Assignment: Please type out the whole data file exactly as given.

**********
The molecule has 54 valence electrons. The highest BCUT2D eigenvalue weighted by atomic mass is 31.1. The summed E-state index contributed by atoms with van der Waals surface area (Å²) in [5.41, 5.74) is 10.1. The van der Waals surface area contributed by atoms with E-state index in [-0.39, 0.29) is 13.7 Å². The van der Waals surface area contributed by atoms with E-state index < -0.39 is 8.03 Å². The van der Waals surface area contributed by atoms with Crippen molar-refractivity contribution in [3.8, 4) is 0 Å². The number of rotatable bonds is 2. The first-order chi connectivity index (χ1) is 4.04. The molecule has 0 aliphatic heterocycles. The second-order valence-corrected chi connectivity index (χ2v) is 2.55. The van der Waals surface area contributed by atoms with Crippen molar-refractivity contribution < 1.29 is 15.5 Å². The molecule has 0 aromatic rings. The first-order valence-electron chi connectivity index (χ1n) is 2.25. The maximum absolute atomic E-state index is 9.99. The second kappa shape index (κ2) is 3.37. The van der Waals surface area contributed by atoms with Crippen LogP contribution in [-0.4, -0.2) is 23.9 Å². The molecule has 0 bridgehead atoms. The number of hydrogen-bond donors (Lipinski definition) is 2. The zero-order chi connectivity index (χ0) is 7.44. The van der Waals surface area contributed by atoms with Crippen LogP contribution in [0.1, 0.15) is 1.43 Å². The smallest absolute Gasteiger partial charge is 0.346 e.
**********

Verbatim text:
The molecule has 54 valence electrons. The highest BCUT2D eigenvalue weighted by atomic mass is 31.1. The summed E-state index contributed by atoms with van der Waals surface area (Å²) in [5.41, 5.74) is 10.1. The van der Waals surface area contributed by atoms with E-state index in [-0.39, 0.29) is 13.7 Å². The van der Waals surface area contributed by atoms with E-state index < -0.39 is 8.03 Å². The van der Waals surface area contributed by atoms with Crippen molar-refractivity contribution in [3.8, 4) is 0 Å². The number of rotatable bonds is 2. The first-order chi connectivity index (χ1) is 4.04. The molecule has 0 aliphatic heterocycles. The second-order valence-corrected chi connectivity index (χ2v) is 2.55. The van der Waals surface area contributed by atoms with Crippen molar-refractivity contribution < 1.29 is 15.5 Å². The molecule has 0 aromatic rings. The first-order valence-electron chi connectivity index (χ1n) is 2.25. The maximum absolute atomic E-state index is 9.99. The second kappa shape index (κ2) is 3.37. The van der Waals surface area contributed by atoms with Crippen LogP contribution in [-0.4, -0.2) is 23.9 Å². The molecule has 0 bridgehead atoms. The number of hydrogen-bond donors (Lipinski definition) is 2. The zero-order chi connectivity index (χ0) is 7.44. The van der Waals surface area contributed by atoms with Crippen LogP contribution in [0.1, 0.15) is 1.43 Å². The smallest absolute Gasteiger partial charge is 0.346 e.